short interfering ribonucleic neutrals (siRNNs) whose phosphate backbone contain neutral phosphotriester groups, allowing for delivery into cells. Once inside cells, siRNNs are converted by cytoplasmic thioesterases into native, charged phosphodiester-backbone siRNAs, that induce robust RNAi responses. siRNNs have favorable drug-like properties, including serum stability and absence of innate immune responses. Unlike highly charged siRNAs, siRNNs also avidly bind serum albumin to positively influence pharmacokinetic properties. Systemic delivery of siRNNs conjugated to a targeting domain induces extended dose-dependent in vivo RNAi responses in mice.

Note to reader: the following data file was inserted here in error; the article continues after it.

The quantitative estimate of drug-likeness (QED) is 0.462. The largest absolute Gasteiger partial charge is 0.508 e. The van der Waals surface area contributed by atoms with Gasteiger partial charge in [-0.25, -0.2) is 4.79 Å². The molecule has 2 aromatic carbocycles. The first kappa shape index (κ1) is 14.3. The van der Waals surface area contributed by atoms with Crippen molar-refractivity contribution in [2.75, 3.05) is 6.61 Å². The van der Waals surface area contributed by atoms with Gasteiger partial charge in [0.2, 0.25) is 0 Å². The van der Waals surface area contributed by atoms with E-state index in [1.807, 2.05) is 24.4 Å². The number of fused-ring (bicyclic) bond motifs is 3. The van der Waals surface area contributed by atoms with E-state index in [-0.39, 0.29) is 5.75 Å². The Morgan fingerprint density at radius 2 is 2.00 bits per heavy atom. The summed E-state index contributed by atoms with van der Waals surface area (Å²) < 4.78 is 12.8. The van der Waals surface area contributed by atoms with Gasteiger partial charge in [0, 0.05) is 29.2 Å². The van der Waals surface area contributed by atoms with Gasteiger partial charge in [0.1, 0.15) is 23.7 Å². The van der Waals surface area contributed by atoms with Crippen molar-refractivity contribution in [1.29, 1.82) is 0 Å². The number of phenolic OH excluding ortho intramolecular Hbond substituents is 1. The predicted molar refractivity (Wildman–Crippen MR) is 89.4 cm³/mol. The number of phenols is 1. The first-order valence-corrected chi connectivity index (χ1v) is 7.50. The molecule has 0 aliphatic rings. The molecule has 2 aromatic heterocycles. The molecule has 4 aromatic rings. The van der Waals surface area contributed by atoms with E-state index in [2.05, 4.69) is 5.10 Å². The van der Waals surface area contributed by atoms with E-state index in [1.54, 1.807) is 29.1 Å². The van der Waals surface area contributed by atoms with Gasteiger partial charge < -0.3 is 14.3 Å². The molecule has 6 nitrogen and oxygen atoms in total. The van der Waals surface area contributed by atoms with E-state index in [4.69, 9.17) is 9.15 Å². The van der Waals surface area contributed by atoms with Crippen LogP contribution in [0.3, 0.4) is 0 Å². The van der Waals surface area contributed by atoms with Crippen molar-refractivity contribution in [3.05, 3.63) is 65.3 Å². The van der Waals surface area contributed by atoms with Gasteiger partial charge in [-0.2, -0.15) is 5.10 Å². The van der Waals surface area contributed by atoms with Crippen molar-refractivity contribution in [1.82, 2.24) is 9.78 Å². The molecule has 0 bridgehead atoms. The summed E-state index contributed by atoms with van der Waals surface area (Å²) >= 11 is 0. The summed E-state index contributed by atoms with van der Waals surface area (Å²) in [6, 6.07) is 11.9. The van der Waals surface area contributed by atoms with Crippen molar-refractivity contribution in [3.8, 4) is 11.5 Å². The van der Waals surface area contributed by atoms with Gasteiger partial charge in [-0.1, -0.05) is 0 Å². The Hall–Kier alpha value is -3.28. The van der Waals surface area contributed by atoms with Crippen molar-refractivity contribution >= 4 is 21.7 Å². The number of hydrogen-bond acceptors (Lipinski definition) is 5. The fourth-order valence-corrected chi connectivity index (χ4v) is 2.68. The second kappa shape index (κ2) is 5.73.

Our lab is interested in the regulation of G1 cell cycle progression in cancer and determining the consequences of these genetic and epigenetic alterations and the mechanisms that activate the cell cycle machinery. We have shown that cyclin D:Cdk4 activates the RB tumor suppressor in early G1 phase by generating 14 individual mono-phosphorylated RB isoforms that each preferentially bind specific and overlapping targets. Activation of cyclin E:Cdk2 at the early to late G1 Restriction Point transition performs the initial RB inactivation by hyper-phosphorylation (14x phosphates per RB). Our goal is to understand the regulatory interplay of activating and inactivating cyclin:Cdk complexes on RB and how these are deregulated in cancer.